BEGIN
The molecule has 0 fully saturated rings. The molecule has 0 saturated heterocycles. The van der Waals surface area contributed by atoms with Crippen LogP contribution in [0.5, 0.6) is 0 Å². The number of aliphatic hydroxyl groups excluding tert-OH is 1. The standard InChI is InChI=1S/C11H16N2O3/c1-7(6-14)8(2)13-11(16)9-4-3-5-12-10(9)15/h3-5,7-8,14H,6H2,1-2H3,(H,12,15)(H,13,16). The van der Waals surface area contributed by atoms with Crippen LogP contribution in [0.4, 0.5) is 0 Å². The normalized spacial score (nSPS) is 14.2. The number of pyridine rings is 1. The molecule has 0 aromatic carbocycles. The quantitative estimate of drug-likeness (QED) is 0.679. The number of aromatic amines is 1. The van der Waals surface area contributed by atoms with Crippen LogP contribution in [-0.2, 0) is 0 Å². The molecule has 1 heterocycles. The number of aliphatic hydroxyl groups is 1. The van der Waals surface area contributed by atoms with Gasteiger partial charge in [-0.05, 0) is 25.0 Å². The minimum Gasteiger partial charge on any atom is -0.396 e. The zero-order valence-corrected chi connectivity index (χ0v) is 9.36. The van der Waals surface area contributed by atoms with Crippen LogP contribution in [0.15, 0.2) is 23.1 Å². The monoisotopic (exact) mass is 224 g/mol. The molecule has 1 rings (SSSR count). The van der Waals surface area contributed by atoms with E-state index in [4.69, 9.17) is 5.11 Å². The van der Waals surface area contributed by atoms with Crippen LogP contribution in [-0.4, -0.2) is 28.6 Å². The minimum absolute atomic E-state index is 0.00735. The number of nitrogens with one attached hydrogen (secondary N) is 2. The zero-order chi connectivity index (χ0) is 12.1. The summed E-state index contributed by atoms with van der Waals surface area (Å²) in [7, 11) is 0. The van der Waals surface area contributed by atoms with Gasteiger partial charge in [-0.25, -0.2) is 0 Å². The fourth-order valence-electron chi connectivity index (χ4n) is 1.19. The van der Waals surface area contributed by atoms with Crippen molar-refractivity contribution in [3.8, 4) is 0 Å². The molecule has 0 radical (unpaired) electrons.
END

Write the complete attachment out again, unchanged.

The molecule has 0 fully saturated rings. The molecule has 0 saturated heterocycles. The van der Waals surface area contributed by atoms with Crippen LogP contribution in [0.5, 0.6) is 0 Å². The number of aliphatic hydroxyl groups excluding tert-OH is 1. The standard InChI is InChI=1S/C11H16N2O3/c1-7(6-14)8(2)13-11(16)9-4-3-5-12-10(9)15/h3-5,7-8,14H,6H2,1-2H3,(H,12,15)(H,13,16). The van der Waals surface area contributed by atoms with Crippen LogP contribution in [0.4, 0.5) is 0 Å². The normalized spacial score (nSPS) is 14.2. The number of pyridine rings is 1. The molecule has 0 aromatic carbocycles. The quantitative estimate of drug-likeness (QED) is 0.679. The number of aromatic amines is 1. The van der Waals surface area contributed by atoms with Crippen LogP contribution in [-0.2, 0) is 0 Å². The molecule has 1 heterocycles. The number of aliphatic hydroxyl groups is 1. The van der Waals surface area contributed by atoms with Gasteiger partial charge in [-0.05, 0) is 25.0 Å². The minimum Gasteiger partial charge on any atom is -0.396 e. The zero-order valence-corrected chi connectivity index (χ0v) is 9.36. The van der Waals surface area contributed by atoms with Crippen LogP contribution in [0.15, 0.2) is 23.1 Å². The monoisotopic (exact) mass is 224 g/mol. The molecule has 1 rings (SSSR count). The van der Waals surface area contributed by atoms with E-state index in [4.69, 9.17) is 5.11 Å². The van der Waals surface area contributed by atoms with Crippen LogP contribution in [-0.4, -0.2) is 28.6 Å². The minimum absolute atomic E-state index is 0.00735. The number of nitrogens with one attached hydrogen (secondary N) is 2. The zero-order chi connectivity index (χ0) is 12.1. The summed E-state index contributed by atoms with van der Waals surface area (Å²) in [7, 11) is 0. The van der Waals surface area contributed by atoms with Gasteiger partial charge in [-0.25, -0.2) is 0 Å². The fourth-order valence-electron chi connectivity index (χ4n) is 1.19. The van der Waals surface area contributed by atoms with Crippen molar-refractivity contribution in [3.8, 4) is 0 Å². The molecule has 0 radical (unpaired) electrons.